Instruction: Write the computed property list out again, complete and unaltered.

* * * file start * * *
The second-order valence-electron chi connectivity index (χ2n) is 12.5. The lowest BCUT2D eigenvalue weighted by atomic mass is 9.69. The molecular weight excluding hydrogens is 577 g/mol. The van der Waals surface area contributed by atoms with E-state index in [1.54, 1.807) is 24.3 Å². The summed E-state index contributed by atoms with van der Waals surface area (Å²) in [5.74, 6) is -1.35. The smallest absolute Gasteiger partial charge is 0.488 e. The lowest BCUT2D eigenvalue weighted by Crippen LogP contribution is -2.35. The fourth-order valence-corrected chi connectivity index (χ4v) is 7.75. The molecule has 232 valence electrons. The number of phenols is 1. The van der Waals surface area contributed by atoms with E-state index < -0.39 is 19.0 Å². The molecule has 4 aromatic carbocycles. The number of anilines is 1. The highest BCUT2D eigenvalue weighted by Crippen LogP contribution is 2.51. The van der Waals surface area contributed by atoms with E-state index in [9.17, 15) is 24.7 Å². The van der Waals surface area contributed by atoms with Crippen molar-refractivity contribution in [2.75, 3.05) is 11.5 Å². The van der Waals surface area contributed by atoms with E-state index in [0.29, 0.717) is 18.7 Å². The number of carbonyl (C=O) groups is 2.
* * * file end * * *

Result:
The second-order valence-electron chi connectivity index (χ2n) is 12.5. The lowest BCUT2D eigenvalue weighted by atomic mass is 9.69. The molecular weight excluding hydrogens is 577 g/mol. The van der Waals surface area contributed by atoms with E-state index in [1.54, 1.807) is 24.3 Å². The summed E-state index contributed by atoms with van der Waals surface area (Å²) in [5.74, 6) is -1.35. The smallest absolute Gasteiger partial charge is 0.488 e. The lowest BCUT2D eigenvalue weighted by Crippen LogP contribution is -2.35. The fourth-order valence-corrected chi connectivity index (χ4v) is 7.75. The molecule has 232 valence electrons. The number of phenols is 1. The van der Waals surface area contributed by atoms with E-state index < -0.39 is 19.0 Å². The molecule has 4 aromatic carbocycles. The number of anilines is 1. The highest BCUT2D eigenvalue weighted by Crippen LogP contribution is 2.51. The van der Waals surface area contributed by atoms with E-state index in [9.17, 15) is 24.7 Å². The van der Waals surface area contributed by atoms with Crippen molar-refractivity contribution in [2.75, 3.05) is 11.5 Å². The van der Waals surface area contributed by atoms with E-state index in [0.29, 0.717) is 18.7 Å². The number of carbonyl (C=O) groups is 2.